But you stopped practising medicine?
At the beginning I did some work at the Hospital del Mar, but I don’t anymore. But every time I see a doctor talking to a patient I am very jealous. And my research is completely conditioned by my medical education. When I do research, I think of diseases, not molecules.

And you have also stopped doing bench work…
When I am here that’s the case, yes, the group has grown a lot and it requires lots of time. To do some experiments, I have left on a sabbatical a couple of times, to France and to the US. It’s a humility lesson that every scientist should do; you see how experiments don’t work out and then you understand your poor PhD students.

What is the best and the worst of being a scientist?
The best, that you are free and have no limits. The worst… that you are the limit! But then you can always collaborate.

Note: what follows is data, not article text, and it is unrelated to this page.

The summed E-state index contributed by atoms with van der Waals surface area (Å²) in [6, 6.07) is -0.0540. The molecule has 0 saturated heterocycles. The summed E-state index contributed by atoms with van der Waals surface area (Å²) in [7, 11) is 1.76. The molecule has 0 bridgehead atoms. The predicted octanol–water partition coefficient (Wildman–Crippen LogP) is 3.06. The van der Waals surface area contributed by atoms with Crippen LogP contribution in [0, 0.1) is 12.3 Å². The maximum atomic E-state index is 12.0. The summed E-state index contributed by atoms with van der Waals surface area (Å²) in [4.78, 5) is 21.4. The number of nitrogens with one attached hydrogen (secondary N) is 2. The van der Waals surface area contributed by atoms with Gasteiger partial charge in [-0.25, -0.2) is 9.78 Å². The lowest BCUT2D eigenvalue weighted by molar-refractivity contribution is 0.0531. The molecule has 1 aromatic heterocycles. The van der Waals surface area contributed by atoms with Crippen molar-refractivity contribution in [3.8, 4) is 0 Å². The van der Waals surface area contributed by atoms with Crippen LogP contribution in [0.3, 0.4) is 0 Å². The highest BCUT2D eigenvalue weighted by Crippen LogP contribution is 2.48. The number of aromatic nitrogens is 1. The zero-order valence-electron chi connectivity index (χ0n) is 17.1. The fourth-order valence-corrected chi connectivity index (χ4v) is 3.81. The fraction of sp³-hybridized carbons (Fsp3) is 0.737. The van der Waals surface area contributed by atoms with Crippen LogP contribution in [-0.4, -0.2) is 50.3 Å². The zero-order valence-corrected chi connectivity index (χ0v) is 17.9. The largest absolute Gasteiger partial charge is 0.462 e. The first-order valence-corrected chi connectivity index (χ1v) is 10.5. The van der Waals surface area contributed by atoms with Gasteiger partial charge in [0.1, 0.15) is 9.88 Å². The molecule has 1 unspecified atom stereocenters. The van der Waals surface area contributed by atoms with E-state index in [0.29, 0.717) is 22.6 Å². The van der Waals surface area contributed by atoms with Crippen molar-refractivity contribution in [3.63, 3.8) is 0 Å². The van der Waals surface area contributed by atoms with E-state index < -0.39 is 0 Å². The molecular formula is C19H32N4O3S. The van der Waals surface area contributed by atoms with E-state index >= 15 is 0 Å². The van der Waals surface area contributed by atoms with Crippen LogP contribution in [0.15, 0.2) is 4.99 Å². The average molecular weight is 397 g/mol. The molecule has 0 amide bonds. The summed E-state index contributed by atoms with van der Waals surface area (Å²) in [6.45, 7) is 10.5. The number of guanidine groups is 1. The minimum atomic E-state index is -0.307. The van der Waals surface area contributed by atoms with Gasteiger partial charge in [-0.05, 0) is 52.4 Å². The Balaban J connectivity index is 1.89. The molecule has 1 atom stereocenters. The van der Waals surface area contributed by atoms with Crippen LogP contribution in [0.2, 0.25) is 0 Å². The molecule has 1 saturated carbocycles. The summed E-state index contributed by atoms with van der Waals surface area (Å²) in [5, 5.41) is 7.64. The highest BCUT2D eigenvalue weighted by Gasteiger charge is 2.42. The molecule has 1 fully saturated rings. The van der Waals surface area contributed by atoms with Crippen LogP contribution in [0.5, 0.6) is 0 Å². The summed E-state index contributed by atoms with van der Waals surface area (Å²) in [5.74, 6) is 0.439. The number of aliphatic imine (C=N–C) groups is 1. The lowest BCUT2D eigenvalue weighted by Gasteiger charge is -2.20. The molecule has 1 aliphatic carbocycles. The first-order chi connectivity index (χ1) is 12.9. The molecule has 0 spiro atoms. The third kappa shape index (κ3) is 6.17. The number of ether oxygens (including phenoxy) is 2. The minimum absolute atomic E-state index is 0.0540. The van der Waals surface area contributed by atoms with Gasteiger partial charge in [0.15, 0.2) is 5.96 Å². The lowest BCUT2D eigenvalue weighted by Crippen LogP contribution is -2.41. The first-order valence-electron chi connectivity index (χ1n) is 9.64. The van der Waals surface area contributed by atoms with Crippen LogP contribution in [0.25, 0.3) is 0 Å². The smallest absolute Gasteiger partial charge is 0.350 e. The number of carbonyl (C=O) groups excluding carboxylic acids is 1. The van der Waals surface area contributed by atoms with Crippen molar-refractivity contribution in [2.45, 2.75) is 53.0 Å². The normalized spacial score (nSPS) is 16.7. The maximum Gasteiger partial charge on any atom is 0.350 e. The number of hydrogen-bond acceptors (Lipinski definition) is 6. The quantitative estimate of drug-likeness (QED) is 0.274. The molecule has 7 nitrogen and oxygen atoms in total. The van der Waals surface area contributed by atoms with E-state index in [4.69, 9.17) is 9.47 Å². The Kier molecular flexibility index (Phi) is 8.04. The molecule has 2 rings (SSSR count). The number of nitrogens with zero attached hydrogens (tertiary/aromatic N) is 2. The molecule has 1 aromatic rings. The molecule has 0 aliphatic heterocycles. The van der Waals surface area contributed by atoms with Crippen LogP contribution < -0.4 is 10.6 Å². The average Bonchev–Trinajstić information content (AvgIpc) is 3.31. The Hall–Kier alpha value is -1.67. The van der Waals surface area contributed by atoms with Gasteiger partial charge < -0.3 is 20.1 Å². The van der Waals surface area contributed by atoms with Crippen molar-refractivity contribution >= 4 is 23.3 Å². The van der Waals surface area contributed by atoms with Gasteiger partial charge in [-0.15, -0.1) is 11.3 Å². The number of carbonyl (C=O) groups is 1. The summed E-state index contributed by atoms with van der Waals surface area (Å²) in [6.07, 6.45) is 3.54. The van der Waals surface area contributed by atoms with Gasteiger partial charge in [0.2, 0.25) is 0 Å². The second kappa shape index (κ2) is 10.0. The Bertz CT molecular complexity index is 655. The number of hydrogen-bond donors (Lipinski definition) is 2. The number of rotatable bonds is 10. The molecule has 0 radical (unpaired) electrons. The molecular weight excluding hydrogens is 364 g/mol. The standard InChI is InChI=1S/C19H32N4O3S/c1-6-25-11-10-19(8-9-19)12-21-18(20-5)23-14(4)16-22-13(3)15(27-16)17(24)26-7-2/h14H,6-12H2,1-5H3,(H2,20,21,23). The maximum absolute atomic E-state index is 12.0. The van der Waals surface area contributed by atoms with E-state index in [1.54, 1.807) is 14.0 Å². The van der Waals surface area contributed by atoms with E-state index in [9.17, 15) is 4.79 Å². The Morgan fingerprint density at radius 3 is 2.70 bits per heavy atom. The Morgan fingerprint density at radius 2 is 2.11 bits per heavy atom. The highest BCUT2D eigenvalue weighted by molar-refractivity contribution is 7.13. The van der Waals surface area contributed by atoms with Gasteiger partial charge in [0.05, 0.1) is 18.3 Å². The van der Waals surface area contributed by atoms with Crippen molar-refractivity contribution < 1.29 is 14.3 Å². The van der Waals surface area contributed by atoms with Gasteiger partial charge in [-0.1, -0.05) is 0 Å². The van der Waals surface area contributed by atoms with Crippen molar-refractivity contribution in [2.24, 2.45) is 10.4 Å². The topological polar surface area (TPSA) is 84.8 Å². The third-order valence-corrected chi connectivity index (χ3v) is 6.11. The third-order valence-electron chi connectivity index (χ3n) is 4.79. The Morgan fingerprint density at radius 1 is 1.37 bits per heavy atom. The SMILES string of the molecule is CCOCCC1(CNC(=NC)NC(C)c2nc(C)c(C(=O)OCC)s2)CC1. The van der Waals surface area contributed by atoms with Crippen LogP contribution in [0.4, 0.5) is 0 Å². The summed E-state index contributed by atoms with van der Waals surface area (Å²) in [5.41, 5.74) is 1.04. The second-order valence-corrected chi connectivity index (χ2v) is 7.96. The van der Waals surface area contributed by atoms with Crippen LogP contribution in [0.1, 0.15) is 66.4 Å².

What would you be if you were not a scientist?

I can see myself doing many different things, but I think I would like to be a bookseller of the type that don’t exist anymore, those that read a lot of books and discuss them with their customers…

Which has been the best moment of your scientific life?
It hasn’t arrived yet (I hope!); it’s always tomorrow.

Tuesday, February 3, 2009

Studying the effect of drugs in humans

The clinical research group in human pharmacology and neurosciences of the pharmacology unit at IMIM-Hospital del Mar, directed by Magí Farré, has been studying both the physiologic and mental effects of drugs of abuse, such as ecstasy (MDMA) or cannabis, for more than 20 years.